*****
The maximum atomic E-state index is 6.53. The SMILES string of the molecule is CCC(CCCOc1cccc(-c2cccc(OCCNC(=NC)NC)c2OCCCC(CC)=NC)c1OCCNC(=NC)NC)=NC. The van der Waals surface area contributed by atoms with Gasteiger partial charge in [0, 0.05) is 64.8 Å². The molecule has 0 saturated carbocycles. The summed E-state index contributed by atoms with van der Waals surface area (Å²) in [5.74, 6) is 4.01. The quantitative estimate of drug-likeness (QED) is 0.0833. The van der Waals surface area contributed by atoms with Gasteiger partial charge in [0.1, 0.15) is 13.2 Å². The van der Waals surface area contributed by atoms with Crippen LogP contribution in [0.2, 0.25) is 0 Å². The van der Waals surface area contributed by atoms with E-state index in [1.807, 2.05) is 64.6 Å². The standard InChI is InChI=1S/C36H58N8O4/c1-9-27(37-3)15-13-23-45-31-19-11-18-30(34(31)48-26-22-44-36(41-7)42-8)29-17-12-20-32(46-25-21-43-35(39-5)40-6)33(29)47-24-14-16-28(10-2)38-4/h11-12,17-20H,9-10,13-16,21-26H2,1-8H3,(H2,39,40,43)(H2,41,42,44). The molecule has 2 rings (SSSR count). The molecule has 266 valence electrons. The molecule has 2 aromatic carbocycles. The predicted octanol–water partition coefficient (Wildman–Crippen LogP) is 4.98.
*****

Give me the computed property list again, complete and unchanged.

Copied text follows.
The maximum atomic E-state index is 6.53. The SMILES string of the molecule is CCC(CCCOc1cccc(-c2cccc(OCCNC(=NC)NC)c2OCCCC(CC)=NC)c1OCCNC(=NC)NC)=NC. The van der Waals surface area contributed by atoms with Gasteiger partial charge in [0, 0.05) is 64.8 Å². The molecule has 0 saturated carbocycles. The summed E-state index contributed by atoms with van der Waals surface area (Å²) in [5.74, 6) is 4.01. The quantitative estimate of drug-likeness (QED) is 0.0833. The van der Waals surface area contributed by atoms with Gasteiger partial charge in [0.1, 0.15) is 13.2 Å². The van der Waals surface area contributed by atoms with Crippen LogP contribution in [0.2, 0.25) is 0 Å². The van der Waals surface area contributed by atoms with E-state index in [1.807, 2.05) is 64.6 Å². The standard InChI is InChI=1S/C36H58N8O4/c1-9-27(37-3)15-13-23-45-31-19-11-18-30(34(31)48-26-22-44-36(41-7)42-8)29-17-12-20-32(46-25-21-43-35(39-5)40-6)33(29)47-24-14-16-28(10-2)38-4/h11-12,17-20H,9-10,13-16,21-26H2,1-8H3,(H2,39,40,43)(H2,41,42,44). The molecule has 2 rings (SSSR count). The molecule has 266 valence electrons. The molecule has 2 aromatic carbocycles. The predicted octanol–water partition coefficient (Wildman–Crippen LogP) is 4.98.